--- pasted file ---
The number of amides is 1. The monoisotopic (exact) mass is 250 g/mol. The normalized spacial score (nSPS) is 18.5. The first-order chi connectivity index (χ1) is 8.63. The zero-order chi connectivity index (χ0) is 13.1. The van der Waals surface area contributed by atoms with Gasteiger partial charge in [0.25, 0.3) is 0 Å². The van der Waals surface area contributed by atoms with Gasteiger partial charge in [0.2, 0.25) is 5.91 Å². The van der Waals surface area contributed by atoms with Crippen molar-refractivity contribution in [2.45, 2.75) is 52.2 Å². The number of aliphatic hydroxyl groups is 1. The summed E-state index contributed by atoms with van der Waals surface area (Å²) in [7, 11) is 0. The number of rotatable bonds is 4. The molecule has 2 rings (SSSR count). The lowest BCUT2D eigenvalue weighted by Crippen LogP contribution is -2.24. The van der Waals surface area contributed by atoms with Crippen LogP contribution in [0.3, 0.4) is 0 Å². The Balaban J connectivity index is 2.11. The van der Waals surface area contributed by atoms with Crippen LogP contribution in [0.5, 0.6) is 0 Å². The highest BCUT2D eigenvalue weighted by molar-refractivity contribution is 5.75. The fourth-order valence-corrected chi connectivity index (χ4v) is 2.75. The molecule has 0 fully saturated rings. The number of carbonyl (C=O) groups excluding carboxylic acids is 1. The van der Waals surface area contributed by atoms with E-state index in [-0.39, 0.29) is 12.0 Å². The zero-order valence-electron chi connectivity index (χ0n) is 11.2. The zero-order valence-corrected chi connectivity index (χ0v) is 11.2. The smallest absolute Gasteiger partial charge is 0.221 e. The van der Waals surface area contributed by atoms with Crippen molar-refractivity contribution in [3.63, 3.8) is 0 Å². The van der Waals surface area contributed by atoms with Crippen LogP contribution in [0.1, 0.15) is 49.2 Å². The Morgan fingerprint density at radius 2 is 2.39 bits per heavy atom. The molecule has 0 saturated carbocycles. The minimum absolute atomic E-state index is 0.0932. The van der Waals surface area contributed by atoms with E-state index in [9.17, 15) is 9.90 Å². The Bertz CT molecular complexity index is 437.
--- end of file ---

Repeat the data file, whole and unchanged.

The number of amides is 1. The monoisotopic (exact) mass is 250 g/mol. The normalized spacial score (nSPS) is 18.5. The first-order chi connectivity index (χ1) is 8.63. The zero-order chi connectivity index (χ0) is 13.1. The van der Waals surface area contributed by atoms with Gasteiger partial charge in [0.25, 0.3) is 0 Å². The van der Waals surface area contributed by atoms with Gasteiger partial charge in [0.2, 0.25) is 5.91 Å². The van der Waals surface area contributed by atoms with Crippen molar-refractivity contribution in [2.45, 2.75) is 52.2 Å². The number of aliphatic hydroxyl groups is 1. The summed E-state index contributed by atoms with van der Waals surface area (Å²) in [7, 11) is 0. The number of rotatable bonds is 4. The molecule has 2 rings (SSSR count). The lowest BCUT2D eigenvalue weighted by Crippen LogP contribution is -2.24. The van der Waals surface area contributed by atoms with Crippen LogP contribution in [0.3, 0.4) is 0 Å². The Balaban J connectivity index is 2.11. The van der Waals surface area contributed by atoms with Crippen LogP contribution in [0.5, 0.6) is 0 Å². The highest BCUT2D eigenvalue weighted by molar-refractivity contribution is 5.75. The fourth-order valence-corrected chi connectivity index (χ4v) is 2.75. The molecule has 0 fully saturated rings. The number of carbonyl (C=O) groups excluding carboxylic acids is 1. The van der Waals surface area contributed by atoms with E-state index in [-0.39, 0.29) is 12.0 Å². The zero-order valence-electron chi connectivity index (χ0n) is 11.2. The zero-order valence-corrected chi connectivity index (χ0v) is 11.2. The smallest absolute Gasteiger partial charge is 0.221 e. The van der Waals surface area contributed by atoms with Crippen molar-refractivity contribution in [3.63, 3.8) is 0 Å². The van der Waals surface area contributed by atoms with Crippen LogP contribution in [0.1, 0.15) is 49.2 Å². The Morgan fingerprint density at radius 2 is 2.39 bits per heavy atom. The molecule has 0 saturated carbocycles. The minimum absolute atomic E-state index is 0.0932. The van der Waals surface area contributed by atoms with E-state index in [9.17, 15) is 9.90 Å². The Bertz CT molecular complexity index is 437.